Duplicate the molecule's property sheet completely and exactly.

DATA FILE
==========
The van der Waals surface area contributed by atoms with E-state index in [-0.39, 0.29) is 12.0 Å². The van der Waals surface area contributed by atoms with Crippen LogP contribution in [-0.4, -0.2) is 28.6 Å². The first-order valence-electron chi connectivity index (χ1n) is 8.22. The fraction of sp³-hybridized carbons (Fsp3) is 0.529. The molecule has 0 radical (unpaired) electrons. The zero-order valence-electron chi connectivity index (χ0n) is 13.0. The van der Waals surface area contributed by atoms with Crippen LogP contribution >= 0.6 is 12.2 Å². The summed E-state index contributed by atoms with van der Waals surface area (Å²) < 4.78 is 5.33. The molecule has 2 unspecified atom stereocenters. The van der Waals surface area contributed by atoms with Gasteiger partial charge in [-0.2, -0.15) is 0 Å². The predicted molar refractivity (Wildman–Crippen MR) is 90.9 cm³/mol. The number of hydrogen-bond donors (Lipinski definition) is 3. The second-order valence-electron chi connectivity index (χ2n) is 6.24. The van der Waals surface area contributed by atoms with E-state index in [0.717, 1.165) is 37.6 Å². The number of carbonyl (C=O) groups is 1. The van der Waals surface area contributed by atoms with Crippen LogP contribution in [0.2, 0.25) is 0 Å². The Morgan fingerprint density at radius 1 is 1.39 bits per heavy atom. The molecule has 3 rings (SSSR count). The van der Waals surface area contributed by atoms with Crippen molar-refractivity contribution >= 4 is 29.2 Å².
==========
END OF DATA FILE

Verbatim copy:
The van der Waals surface area contributed by atoms with E-state index in [-0.39, 0.29) is 12.0 Å². The van der Waals surface area contributed by atoms with Crippen LogP contribution in [-0.4, -0.2) is 28.6 Å². The first-order valence-electron chi connectivity index (χ1n) is 8.22. The fraction of sp³-hybridized carbons (Fsp3) is 0.529. The molecule has 0 radical (unpaired) electrons. The zero-order valence-electron chi connectivity index (χ0n) is 13.0. The van der Waals surface area contributed by atoms with Crippen LogP contribution >= 0.6 is 12.2 Å². The summed E-state index contributed by atoms with van der Waals surface area (Å²) < 4.78 is 5.33. The molecule has 2 unspecified atom stereocenters. The van der Waals surface area contributed by atoms with Gasteiger partial charge in [-0.2, -0.15) is 0 Å². The predicted molar refractivity (Wildman–Crippen MR) is 90.9 cm³/mol. The number of hydrogen-bond donors (Lipinski definition) is 3. The second-order valence-electron chi connectivity index (χ2n) is 6.24. The van der Waals surface area contributed by atoms with E-state index in [0.717, 1.165) is 37.6 Å². The number of carbonyl (C=O) groups is 1. The van der Waals surface area contributed by atoms with Crippen LogP contribution in [0.2, 0.25) is 0 Å². The Morgan fingerprint density at radius 1 is 1.39 bits per heavy atom. The molecule has 3 rings (SSSR count). The van der Waals surface area contributed by atoms with Crippen molar-refractivity contribution >= 4 is 29.2 Å².